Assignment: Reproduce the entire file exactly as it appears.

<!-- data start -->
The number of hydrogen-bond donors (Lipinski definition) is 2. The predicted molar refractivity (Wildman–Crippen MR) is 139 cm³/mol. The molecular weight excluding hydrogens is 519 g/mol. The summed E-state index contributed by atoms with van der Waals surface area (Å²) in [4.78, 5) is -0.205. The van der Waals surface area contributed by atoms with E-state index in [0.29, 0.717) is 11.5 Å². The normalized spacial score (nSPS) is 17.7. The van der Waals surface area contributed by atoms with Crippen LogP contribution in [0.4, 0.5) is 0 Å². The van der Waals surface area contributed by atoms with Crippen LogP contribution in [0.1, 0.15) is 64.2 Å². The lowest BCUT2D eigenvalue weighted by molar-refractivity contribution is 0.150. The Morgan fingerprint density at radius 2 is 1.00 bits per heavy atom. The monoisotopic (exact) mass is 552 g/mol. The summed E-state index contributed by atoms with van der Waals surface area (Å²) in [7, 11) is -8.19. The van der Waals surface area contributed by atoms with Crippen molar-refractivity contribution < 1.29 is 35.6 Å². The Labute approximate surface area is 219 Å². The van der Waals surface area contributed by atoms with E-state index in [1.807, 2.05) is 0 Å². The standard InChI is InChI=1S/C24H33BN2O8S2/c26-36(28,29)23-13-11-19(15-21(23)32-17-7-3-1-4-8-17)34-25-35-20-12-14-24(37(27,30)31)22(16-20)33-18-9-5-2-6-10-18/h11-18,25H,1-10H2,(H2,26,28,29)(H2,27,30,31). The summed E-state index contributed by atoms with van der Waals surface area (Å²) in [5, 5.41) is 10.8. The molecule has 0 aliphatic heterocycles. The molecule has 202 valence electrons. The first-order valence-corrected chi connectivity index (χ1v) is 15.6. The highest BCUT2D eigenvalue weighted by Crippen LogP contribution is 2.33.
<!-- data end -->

The number of hydrogen-bond donors (Lipinski definition) is 2. The predicted molar refractivity (Wildman–Crippen MR) is 139 cm³/mol. The molecular weight excluding hydrogens is 519 g/mol. The summed E-state index contributed by atoms with van der Waals surface area (Å²) in [4.78, 5) is -0.205. The van der Waals surface area contributed by atoms with E-state index in [0.29, 0.717) is 11.5 Å². The normalized spacial score (nSPS) is 17.7. The van der Waals surface area contributed by atoms with Crippen LogP contribution in [0.4, 0.5) is 0 Å². The van der Waals surface area contributed by atoms with Crippen LogP contribution in [0.1, 0.15) is 64.2 Å². The lowest BCUT2D eigenvalue weighted by molar-refractivity contribution is 0.150. The Morgan fingerprint density at radius 2 is 1.00 bits per heavy atom. The monoisotopic (exact) mass is 552 g/mol. The summed E-state index contributed by atoms with van der Waals surface area (Å²) in [7, 11) is -8.19. The van der Waals surface area contributed by atoms with Crippen molar-refractivity contribution < 1.29 is 35.6 Å². The Labute approximate surface area is 219 Å². The van der Waals surface area contributed by atoms with E-state index in [1.807, 2.05) is 0 Å². The standard InChI is InChI=1S/C24H33BN2O8S2/c26-36(28,29)23-13-11-19(15-21(23)32-17-7-3-1-4-8-17)34-25-35-20-12-14-24(37(27,30)31)22(16-20)33-18-9-5-2-6-10-18/h11-18,25H,1-10H2,(H2,26,28,29)(H2,27,30,31). The summed E-state index contributed by atoms with van der Waals surface area (Å²) in [5, 5.41) is 10.8. The molecule has 0 aliphatic heterocycles. The molecule has 202 valence electrons. The first-order valence-corrected chi connectivity index (χ1v) is 15.6. The highest BCUT2D eigenvalue weighted by Crippen LogP contribution is 2.33.